While Democratic leaders plan to take a victory lap Monday to celebrate President Joe Biden signing the bipartisan infrastructure bill, other pressing issues remain for lawmakers when they return for session this week.
All eyes will turn to finishing negotiations on the separate multitrillion dollar economic bill that would expand the nation's social safety net, as well as on government funding and the debt ceiling, which are both set to expire in early December.
In a letter to Democratic colleagues Sunday, Senate Majority Leader Chuck Schumer said it is "likely" lawmakers will need to pass a continuing resolution — or a temporary extension in funding — to fund the government past Dec. 3, the current deadline.
It's unclear how Democrats will address the debt ceiling deadline after Republican leaders, including Senate Majority Leader Mitch McConnell, have repeatedly stated they will not help with legislation to raise the limit. Republicans have insisted that Democrats must act alone to address the debt limit through a process known as budget reconciliation, which would require no GOP support for passage.
Democrats have argued the issue is a bipartisan responsibility. While Democratic leaders have publicly dismissed the possibility of using reconciliation — arguing the process is too lengthy and unwieldy and that the risk of miscalculation would be too high — as the deadline looms, it could be the only way to address the issue without changing the filibuster, which Sen. Joe Manchin of West Virginia has repeatedly opposed.
Also Monday, Biden plans to sign the bipartisan infrastructure bill in a ceremony expected to draw a mix of Democratic House and Senate lawmakers, as well as governors and mayors from both parties.
GOP Sens. Lisa Murkowski of Alaska and Susan Collins of Maine, who supported the bill alongside 17 other Senate Republicans, are planning to attend, although it's unclear if additional Republican senators will join the ceremony. Even though he voted for the bill, McConnell has said he does not plan to attend. GOP Rep. Don Young of Alaska, one of 13 House Republicans who voted to approve the bill, is also planning to attend, according to his office.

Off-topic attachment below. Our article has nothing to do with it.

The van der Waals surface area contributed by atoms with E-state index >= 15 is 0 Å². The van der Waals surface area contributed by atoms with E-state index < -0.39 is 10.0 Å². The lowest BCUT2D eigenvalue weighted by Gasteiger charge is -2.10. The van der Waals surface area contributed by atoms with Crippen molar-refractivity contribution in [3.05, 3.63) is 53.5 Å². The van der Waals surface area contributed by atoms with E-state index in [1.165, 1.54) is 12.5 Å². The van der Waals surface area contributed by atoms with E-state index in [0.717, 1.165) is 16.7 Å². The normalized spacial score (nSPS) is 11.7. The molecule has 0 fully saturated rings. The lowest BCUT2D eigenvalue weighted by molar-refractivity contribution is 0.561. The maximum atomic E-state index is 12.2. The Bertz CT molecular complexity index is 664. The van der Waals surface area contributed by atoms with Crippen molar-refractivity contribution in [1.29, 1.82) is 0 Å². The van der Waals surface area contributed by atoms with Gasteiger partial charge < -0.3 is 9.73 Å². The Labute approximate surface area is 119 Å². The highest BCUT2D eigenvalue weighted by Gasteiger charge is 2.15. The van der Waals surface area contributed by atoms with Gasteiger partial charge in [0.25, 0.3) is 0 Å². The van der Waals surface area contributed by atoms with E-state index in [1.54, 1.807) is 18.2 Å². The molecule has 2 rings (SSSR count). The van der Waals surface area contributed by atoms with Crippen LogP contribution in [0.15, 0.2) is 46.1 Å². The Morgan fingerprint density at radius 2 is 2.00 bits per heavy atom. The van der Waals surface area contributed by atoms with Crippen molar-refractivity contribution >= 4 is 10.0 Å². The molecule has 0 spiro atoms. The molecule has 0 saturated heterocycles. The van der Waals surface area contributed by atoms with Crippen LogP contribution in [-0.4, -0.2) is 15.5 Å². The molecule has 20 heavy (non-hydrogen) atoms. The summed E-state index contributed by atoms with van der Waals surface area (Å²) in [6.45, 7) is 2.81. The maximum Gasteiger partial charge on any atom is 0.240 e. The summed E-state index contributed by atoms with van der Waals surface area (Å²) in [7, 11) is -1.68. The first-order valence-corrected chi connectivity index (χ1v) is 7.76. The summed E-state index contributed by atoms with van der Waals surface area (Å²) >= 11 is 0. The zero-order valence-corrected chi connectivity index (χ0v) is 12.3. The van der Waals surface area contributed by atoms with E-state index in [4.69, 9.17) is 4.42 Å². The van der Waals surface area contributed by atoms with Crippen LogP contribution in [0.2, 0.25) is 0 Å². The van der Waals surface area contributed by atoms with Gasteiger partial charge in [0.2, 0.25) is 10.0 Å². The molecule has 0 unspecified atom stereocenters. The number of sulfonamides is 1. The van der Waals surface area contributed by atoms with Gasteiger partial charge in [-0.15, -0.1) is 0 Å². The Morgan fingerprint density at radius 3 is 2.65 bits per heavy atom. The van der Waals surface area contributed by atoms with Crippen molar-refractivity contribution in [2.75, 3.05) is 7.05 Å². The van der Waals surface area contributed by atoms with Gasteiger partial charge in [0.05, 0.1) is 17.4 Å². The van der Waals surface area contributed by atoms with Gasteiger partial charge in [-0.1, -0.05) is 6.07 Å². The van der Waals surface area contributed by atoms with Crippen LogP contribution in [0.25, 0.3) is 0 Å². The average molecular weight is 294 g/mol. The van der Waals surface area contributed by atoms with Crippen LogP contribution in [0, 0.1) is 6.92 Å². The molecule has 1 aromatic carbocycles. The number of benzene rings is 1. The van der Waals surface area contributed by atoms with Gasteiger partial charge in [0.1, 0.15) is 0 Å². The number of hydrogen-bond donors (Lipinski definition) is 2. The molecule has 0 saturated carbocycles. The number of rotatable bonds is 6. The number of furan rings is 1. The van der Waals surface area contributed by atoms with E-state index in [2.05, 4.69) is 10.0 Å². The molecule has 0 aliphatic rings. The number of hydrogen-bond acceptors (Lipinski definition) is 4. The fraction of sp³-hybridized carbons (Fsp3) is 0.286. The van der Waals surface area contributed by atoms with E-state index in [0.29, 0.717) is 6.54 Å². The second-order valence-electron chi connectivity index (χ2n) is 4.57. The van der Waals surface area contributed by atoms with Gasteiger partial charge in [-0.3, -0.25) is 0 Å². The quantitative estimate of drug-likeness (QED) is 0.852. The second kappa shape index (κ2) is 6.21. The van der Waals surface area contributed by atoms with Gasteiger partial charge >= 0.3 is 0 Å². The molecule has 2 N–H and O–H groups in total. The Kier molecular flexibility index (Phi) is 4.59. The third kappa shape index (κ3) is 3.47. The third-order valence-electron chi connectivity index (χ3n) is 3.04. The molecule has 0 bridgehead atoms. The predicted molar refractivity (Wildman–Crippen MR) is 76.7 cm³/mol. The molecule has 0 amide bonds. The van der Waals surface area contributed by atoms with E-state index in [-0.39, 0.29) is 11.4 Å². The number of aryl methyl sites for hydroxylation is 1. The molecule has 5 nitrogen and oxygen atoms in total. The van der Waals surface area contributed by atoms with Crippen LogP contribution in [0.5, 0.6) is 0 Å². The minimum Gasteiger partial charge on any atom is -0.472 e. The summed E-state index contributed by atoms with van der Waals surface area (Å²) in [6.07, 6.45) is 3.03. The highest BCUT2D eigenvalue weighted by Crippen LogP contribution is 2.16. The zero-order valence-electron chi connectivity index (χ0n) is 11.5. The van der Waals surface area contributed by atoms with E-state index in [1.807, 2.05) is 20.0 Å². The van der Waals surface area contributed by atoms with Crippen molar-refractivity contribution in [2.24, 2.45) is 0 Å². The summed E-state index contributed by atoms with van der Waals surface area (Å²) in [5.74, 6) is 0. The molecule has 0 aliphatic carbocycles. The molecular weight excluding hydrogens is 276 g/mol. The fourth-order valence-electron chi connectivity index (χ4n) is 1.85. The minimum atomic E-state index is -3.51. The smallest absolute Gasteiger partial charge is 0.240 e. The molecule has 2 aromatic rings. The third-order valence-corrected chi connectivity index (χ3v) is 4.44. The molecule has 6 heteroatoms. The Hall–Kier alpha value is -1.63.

This week, while House Democrats will focus on trying to pass the $1.75 trillion economic bill, known as the Build Back Better Act, Schumer said in his letter the Senate will instead have a vote on the National Defense Authorization Act (NDAA), a crucial bill that funds the nation's military and intelligence operations.
Schumer also noted Democrats are looking to add the text of the United States Innovation and Competition Act, the China competition bill that passed the Senate earlier this year to address supply chain issues, to the NDAA. He said they'll have a vote to repeal the 2002 U.S. war authorization in Iraq, which Schumer had committed to earlier this year. Schumer said in his letter that he thinks he has Republican support for including the U.S. Innovation and Competition Act in the NDAA.
Biden's sweeping economic bill remains stalled, with moderate Sen. Manchin being the main holdout. He has raised concerns that the bill could add to the country's inflation woes, pushed back on provisions to reduce methane emissions, opposed a Medicare expansion, demanded changes to the tax provisions in the House proposal and resisted measures aimed at helping undocumented immigrants.
And in the House, a group of House moderate Democrats have said they won't vote for the economic bill without a final score from the Congressional Budget Office. The CBO, the federal agency that provides budget and economic information to Congress, said last week it cannot give a definitive date for when it will have a final cost estimate score of the bill. But most Democratic lawmakers still want a vote on the bill this week.
"On a bill of this magnitude, this process takes time and patience," Schumer said in his letter Sunday. "Timing of consideration of the BBBA in the Senate will largely depend on when the House sends us the bill and when CBO finalizes their scores for all of the committees, which are needed to complete the 'Byrd Bath' process."
Rep. Pramila Jayapal, chairwoman of the Congressional Progressive Caucus, said Sunday she is confident a vote in the House could happen this week without a full CBO score.
"I do believe that we will have a vote this week on the Build Back Better act. It will go to the Senate and then it will be up to the Senate Democrats and the president, who gave us his commitment that he believed that he could get this across the finish line in the form that the framework was presented," the Washington state Democrat said on MSNBC Sunday morning. "So, yes is the short answer. We will have a vote this week."
Schumer also noted in his letter that the Senate's schedule for the rest of the year could run longer than predicted.
"Keep your schedule flexible for the remainder of the calendar year," he said in the letter to fellow Democratic senators. "I am confident we can get each of these important items done this year, but it will likely take some long nights and weekends."